Cultivate wisdom

Wisdom and compassion

On the Buddhist path there are two key qualities that a person develops: compassion and wisdom.  Compassion represents love, benevolence, kindness, tolerance, solidarity, altruism, that is, the qualities of the heart or of an emotional nature.  Wisdom represents discernment, deep understanding, reasoning, self-examination, diligence, self-control, that is, the qualities of the mind or of an intellectual nature.

 A balanced development of compassion and wisdom makes sense, for too much compassion and too little wisdom leads to idiotic goodness and dependency.  And too much wisdom and too little compassion leads to coldness and alienation.  Neither extreme is ideal for the benefit of oneself or others.

Estatua gigante de Buda Shakyamuni en Bután
Gigantic statue of Shakyamuni Buddha in Bhutan

Cultivate wisdom or discernment

 Wisdom in its deepest sense is understanding the true nature of reality and the way the mind works.  The authentic nature of things or phenomena and people is that of emptiness of independent identity, non-duality.

Wisdom helps us to know ourselves, to understand how our mind operates and to train and transform it for the better.  With it we can relate in the best way to two important parts of our nervous system: the instinctive or survival, and the emotional.  The optimal way is one that employs self-control (renouncing the most immediate versus the most important), serenity, and perspective.  It is self mastery.

Through Buddhism it is possible to reach nirvana, which is the liberation of negative emotions and therefore of suffering, through reason, sometimes accompanied by conviction or trust.  Faith and devotion always help.

With wisdom one sees things as they are, that is, impermanent, conditioned and with no intrinsic nature.  Both people and things, or phenomenon in general, in a deep sense, lack an independent intrinsic identity. Our idea of ​​I and things are constructions of the mind, although they serve to function in normal life.  However, blind attachment to the illusion or appearance of things, considered independent and permanent, leads to suffering.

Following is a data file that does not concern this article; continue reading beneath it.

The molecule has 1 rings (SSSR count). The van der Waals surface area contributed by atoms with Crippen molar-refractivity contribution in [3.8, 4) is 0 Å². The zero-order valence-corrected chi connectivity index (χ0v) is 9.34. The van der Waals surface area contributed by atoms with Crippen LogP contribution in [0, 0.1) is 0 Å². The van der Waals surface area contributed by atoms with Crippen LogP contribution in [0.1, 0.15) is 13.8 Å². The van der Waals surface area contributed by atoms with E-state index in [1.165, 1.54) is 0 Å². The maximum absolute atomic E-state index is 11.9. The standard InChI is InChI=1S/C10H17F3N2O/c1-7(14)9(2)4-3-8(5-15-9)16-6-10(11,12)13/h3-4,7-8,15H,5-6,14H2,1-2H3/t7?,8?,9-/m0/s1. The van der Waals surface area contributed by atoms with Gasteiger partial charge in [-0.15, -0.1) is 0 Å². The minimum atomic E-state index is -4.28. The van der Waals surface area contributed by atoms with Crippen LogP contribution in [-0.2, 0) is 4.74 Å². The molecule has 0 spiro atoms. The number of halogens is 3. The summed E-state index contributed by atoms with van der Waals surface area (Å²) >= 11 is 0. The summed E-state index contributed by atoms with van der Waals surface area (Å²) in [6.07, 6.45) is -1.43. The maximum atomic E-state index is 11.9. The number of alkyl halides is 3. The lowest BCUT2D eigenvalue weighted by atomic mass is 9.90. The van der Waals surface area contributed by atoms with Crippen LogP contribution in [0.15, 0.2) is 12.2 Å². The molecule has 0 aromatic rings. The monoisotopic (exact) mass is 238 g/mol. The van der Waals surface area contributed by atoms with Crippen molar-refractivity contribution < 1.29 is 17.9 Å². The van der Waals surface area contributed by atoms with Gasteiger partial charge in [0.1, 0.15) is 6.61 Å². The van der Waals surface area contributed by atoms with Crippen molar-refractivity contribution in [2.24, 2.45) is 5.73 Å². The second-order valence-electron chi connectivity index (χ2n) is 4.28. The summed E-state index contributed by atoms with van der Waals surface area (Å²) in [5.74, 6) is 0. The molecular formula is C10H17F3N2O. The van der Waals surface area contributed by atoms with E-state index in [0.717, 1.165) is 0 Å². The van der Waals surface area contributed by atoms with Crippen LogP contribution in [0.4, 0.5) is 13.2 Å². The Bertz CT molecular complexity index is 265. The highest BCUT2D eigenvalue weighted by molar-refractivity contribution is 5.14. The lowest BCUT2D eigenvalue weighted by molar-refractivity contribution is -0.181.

Through the different types of meditation –concentration (samatha) and insight (vipassana), one comes to understand the ultimate nature of things and to experience it.  With insight, there are different degrees of emphasis between analysis or contemplation.  In Tibetan Buddhism in order to grasp ultimate nature, analysis is emphasized, while in other traditions such as Zen it is contemplative experience of the impermanence and futility of phenomena.

 With wisdom one reaches the middle way between the two extremes of considering things as permanent (reification) or deep down non-existent and futile (nihilism).  On the middle way two realities are contemplated, the conventional and the absolute or ultimate.  Conventional reality is used for normal day-to-day life, and to advance on the path of understanding the ultimate reality.  Wisdom, understanding the two realities, and recognizing the interdependence and ultimate non-duality of everything, leads to compassion.